But politics and emotion at DOJ trumped a calm investigation of the facts, the Detroit USAO was countermanded, and a prosecution was ordered in July 1983. At the time, I was chief of the criminal division at the U.S Attorney’s Office in Detroit.

After five years of intense effort, including a trial in Detroit, a 6th Circuit Court of Appeals reversal, and a trial in Cincinnati, both defendants were acquitted for the same reason that first AUSA declined the prosecution. Like that of Travon Martin, the killing was a tragedy, but there was not enough evidence of racial motivation to convince the jury that a federal civil rights prosecution was warranted.

I do not pretend to know the evidence of the case as well as the media pundits and armchair trial lawyers claim to. Maybe the state prosecutor did overcharge and should have focused on defective self defense theory for manslaughter. Maybe in his mind and his actions George Zimmerman was wrongly affected in his decision-making and mistaken perceptions about a young black man in a hoodie in the neighborhood.

But I do know that the jury has spoken after hearing all of the evidence. And I still adhere to the jurisprudential truism that the jury is the greatest truth-finder ever invented.

Agree with the verdict or not, there does not appear to be enough evidence of manifestations of a racial basis for a federal re-prosecution. Federal court is not the place to fix every wrong result in state court.

Sometimes, however unsatisfying, a case is just over.

 

The FBI Files: A Peek Into Detroit Mobster Vito Giacalone’s Cat-And-Mouse Game With the Feds

The late Detroit mobster Vito "Billy Jack" Giacalone

 
By Allan Lengel
Deadline Detroit

DETROIT — Like old Tiger Stadium and the Vernors plant, Vito (Billy Jack) Giacalone was a fixture in Detroit, one of the city’s best known mobsters — a Tony Soprano type whose mug occasionally graced the 6 p.m. news.

He was a suspect in the Jimmy Hoffa disappearance. He was known as a street boss who helped run sports betting operations.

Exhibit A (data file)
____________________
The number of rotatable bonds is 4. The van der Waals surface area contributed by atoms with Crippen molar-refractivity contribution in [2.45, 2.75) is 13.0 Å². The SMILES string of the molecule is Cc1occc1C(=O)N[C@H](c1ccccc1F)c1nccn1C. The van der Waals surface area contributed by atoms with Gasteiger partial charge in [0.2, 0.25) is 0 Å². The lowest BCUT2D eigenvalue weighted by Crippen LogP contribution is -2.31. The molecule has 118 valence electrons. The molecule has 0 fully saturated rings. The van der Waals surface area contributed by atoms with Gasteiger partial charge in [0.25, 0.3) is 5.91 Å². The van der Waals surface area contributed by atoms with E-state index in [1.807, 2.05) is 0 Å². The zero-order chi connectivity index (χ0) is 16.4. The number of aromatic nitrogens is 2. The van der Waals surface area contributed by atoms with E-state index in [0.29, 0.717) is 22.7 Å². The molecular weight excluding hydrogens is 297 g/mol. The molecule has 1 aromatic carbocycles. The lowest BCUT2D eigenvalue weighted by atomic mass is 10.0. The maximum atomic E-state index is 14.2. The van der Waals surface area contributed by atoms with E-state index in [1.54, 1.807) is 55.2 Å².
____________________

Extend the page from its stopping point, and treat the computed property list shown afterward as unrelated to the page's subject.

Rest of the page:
And he wasn’t shy about collecting debts.

After he died last year at 88, I filed a Freedom of Information Act request with the FBI, which indicated it had about 20,000 documents on Giacalone.

I became interested in Giacalone when I was a reporter at the Detroit News in the early 1990s. He had just pleaded guilty to some IRS charges and was walking out of a federal courtroom downtown.

“Mr. Giacalone, would you care to comment?” I asked. He ignored me, and with an icy stare, straight ahead, he proceeded to the elevator.

Before he went off to prison, I wrote a rather lengthy profile on him. I called his attorney David DuMouchel to request an interview. Dumouchel called Giacalone, then called me back to say that he not only didn’t want to talk, but: “He’s not happy” that I was doing the story.

While Giacalone was alive, we got very little information on his private goings on, even though there was always a thirst for news about the Mafia. I thought the FBI files could shed some light.

FBI Finally Releases Some Documents

A week ago, I got the first installment from the FBI, a measly 120-plus pages or so, focusing on the mid-1980s. Many were redacted, chock full of whited out spaces to hide names and certain information , and more than 250 were reviewed and withheld. The FBI said it is working on processing the rest of the documents, determining what it can release.

To read full story click here.

 

Feds Arrest 3 More in Boston Marathon Bombing

Visit NBCNews.com for breaking news, world news, and news about the economy

Feds Want to Run eBay Sneaker Business Implicated in Massive Pot Conspiracy

photo: Baltimore City Paper

 
By Van Smith
Baltimore City Paper

BALTIMORE — The manufacturer’s suggested retail price for a pair of Nike Shox Turbo 3.2 SL running shoes is $120, but Krush NYC, an eBay seller based in a warehouse in Jessup, sells them for $79.99. That kind of markdown is what attracts the buyers that make Krush a profitable enterprise: It clears an average of almost $1.5 million annually on gross sales of nearly $2.6 million, according to court documents.